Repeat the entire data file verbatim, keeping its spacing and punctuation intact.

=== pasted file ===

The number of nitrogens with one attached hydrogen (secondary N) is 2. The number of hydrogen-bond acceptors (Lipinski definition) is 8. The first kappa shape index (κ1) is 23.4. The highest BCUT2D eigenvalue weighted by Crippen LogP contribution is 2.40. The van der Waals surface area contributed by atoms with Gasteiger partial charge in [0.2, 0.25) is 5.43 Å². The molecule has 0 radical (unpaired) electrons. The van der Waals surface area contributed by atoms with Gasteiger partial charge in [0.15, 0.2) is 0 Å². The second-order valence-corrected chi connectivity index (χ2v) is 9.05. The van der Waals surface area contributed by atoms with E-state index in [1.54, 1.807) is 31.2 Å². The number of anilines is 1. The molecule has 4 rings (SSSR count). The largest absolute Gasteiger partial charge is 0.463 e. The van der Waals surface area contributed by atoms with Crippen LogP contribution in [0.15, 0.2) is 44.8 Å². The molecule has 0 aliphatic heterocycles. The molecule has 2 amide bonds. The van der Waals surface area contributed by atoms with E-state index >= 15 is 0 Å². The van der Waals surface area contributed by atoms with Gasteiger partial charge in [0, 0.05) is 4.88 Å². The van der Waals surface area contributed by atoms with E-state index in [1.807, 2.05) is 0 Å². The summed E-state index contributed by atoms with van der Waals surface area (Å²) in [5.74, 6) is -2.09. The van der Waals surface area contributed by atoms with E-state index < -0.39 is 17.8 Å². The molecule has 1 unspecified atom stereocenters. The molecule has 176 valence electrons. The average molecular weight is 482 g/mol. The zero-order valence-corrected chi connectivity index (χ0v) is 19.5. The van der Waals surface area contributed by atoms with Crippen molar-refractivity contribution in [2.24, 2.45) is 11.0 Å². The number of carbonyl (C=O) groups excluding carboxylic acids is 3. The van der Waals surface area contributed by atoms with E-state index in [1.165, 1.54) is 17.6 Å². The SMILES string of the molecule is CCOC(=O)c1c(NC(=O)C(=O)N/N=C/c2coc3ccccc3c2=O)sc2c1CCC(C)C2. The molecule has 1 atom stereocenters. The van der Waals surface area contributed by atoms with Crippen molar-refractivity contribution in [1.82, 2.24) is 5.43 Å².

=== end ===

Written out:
The number of nitrogens with one attached hydrogen (secondary N) is 2. The number of hydrogen-bond acceptors (Lipinski definition) is 8. The first kappa shape index (κ1) is 23.4. The highest BCUT2D eigenvalue weighted by Crippen LogP contribution is 2.40. The van der Waals surface area contributed by atoms with Gasteiger partial charge in [0.2, 0.25) is 5.43 Å². The molecule has 0 radical (unpaired) electrons. The van der Waals surface area contributed by atoms with Gasteiger partial charge in [0.15, 0.2) is 0 Å². The second-order valence-corrected chi connectivity index (χ2v) is 9.05. The van der Waals surface area contributed by atoms with E-state index in [1.54, 1.807) is 31.2 Å². The number of anilines is 1. The molecule has 4 rings (SSSR count). The largest absolute Gasteiger partial charge is 0.463 e. The van der Waals surface area contributed by atoms with Crippen LogP contribution in [0.15, 0.2) is 44.8 Å². The molecule has 0 aliphatic heterocycles. The molecule has 2 amide bonds. The van der Waals surface area contributed by atoms with E-state index >= 15 is 0 Å². The van der Waals surface area contributed by atoms with Gasteiger partial charge in [0, 0.05) is 4.88 Å². The van der Waals surface area contributed by atoms with E-state index in [1.807, 2.05) is 0 Å². The summed E-state index contributed by atoms with van der Waals surface area (Å²) in [5.74, 6) is -2.09. The van der Waals surface area contributed by atoms with E-state index < -0.39 is 17.8 Å². The molecule has 1 unspecified atom stereocenters. The molecule has 176 valence electrons. The average molecular weight is 482 g/mol. The zero-order valence-corrected chi connectivity index (χ0v) is 19.5. The van der Waals surface area contributed by atoms with Crippen molar-refractivity contribution in [2.24, 2.45) is 11.0 Å². The number of carbonyl (C=O) groups excluding carboxylic acids is 3. The van der Waals surface area contributed by atoms with E-state index in [1.165, 1.54) is 17.6 Å². The SMILES string of the molecule is CCOC(=O)c1c(NC(=O)C(=O)N/N=C/c2coc3ccccc3c2=O)sc2c1CCC(C)C2. The molecule has 1 atom stereocenters. The van der Waals surface area contributed by atoms with Crippen molar-refractivity contribution in [1.82, 2.24) is 5.43 Å².